Court House. Thence its march was ordered by Campbell Court House, through
Pittsylvania, toward Danville. The roads were wretched and the progress
of the trains slow.
By great efforts the head of the column reached Appomattox Court House on the
evening of the 8th, and the troops were halted for rest. The march was ordered
to be resumed at 1 A.M. on the 9th. Fitz Lee, with the cavalry, supported
by Gordon, was ordered to drive the enemy from his front, wheel to the left,
and cover the passage of the trains, while Longstreet, who from Rice's Station
had formed the rear-guard, should close up and hold the position. Two
battalions of artillery and the ammunition wagons were directed to accompany
the army, the rest of the artillery and wagons to move toward Lynchburg.
In the early part of the night the enemy attacked Walker's artillery train
near Appomattox Station on the Lynchburg railroad, and were repelled. Shortly
afterward their cavalry dashed toward the Court House, till halted by our
During the night there were indications of a large force massing on our
left and front. Fitz Lee was directed to ascertain its strength, and to
suspend his advance till daylight if necessary. About 5 A.M., on the 9th,
with Gordon on his left, he moved forward and opened the way. A heavy force
of the enemy was discovered opposite Gordon's right, which, moving in the
direction of Appomattox Court House, drove back the left of the cavalry and
threatened to cut off Gordon from Longstreet. His cavalry at the same time
threatening to envelop his left flank, Gordon withdrew across the Appomattox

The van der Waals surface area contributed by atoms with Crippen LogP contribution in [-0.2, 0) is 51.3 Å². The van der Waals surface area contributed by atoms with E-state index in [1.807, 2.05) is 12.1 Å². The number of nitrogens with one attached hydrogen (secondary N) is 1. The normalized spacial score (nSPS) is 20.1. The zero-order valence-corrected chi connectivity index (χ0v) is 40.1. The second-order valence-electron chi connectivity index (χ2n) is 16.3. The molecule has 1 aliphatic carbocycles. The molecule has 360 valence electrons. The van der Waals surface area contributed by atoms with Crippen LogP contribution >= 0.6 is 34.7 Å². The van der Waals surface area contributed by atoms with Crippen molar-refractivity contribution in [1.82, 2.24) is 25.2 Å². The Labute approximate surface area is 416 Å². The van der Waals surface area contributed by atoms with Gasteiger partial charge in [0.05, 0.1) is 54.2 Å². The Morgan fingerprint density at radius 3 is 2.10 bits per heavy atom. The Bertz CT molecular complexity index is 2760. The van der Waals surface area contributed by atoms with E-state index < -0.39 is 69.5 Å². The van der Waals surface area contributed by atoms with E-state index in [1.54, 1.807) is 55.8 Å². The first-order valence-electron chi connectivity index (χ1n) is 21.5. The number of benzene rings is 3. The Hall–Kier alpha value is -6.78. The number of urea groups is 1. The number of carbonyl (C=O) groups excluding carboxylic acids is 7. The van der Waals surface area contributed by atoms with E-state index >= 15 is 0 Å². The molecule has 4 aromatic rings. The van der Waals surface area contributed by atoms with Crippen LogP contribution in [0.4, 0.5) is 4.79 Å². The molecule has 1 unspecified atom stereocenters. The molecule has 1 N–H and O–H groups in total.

River, and the cavalry advanced on the Lynchburg road and became separated
from the army.
Learning the condition of affairs on the lines, where I had gone under the
expectation of meeting General Grant to learn definitely the terms he
proposed in a communication received from him on the 8th, in the event
of the surrender of the army, I requested a suspension of hostilities until
these terms could be arranged. In the interview which occurred with General
Grant in compliance with my request, terms having been agreed on, I
surrendered that portion of the Army of Northern Virginia which was on the
field, with its arms, artillery, and wagon-trains, the officers and men to be
paroled, retaining their side-arms and private effects. I deemed this course
the best under all the circumstances by which we were surrounded.
On the morning of the 9th, according to the reports of the ordnance officers,
there were 7892 organized infantry with arms, with an average of 75 rounds
ammunition per man; the artillery, though reduced to 63 pieces with 93 rounds
of ammunition, was sufficient. These comprised all the supplies of ordnance
that could be relied on in the State of Virginia. I have no accurate report
of the cavalry, but believe it did not exceed 2100 effective men. The enemy
was more than five times our numbers. If we could have forced our way one day
longer it would have been at a great sacrifice of life, and at its end I did
not see how a surrender could have been avoided. We had no subsistence for
man or horse, and it could not be gathered in the country. The supplies
ordered to Pamplin's Station from Lynchburg could not reach us, and the men,
deprived of food and sleep for many days, were worn out and exhausted.
With Great Respect
Your Obedient Servant
[ In an April 20, 1865 letter from Richmond, Lee reported to Davis that when
stragglers and others heard of the surrender they turned themselves in,
increasing the number surrendering to 26,018. -Ed. ]
(Source: "Battles and Leaders of the Civil War"; "The Written Papers of
Robert E. Lee", edited by Clifford Dowdy and Louis H. Manarin; and others.)
NEW HOPE CHURCH
Modern New Hope Church - 2004
Longstreet's Earthworks near New Hope Church
This is where General James Longstreet's corps entrenched early in the
morning of April 9, 1865, to protect the rear of the Army of Northern
Virginia. General Robert E. Lee and most of the army bivouacked about
four miles south, just short of Appomattox Court House, the county seat.
Here looking down the Confederate picket line, you can see remnants of
Longstreet's earthworks, the last built in the field by the army that had
become renowned for its quick and effective construction. (Source:
National Park Service - Interpretive Sign).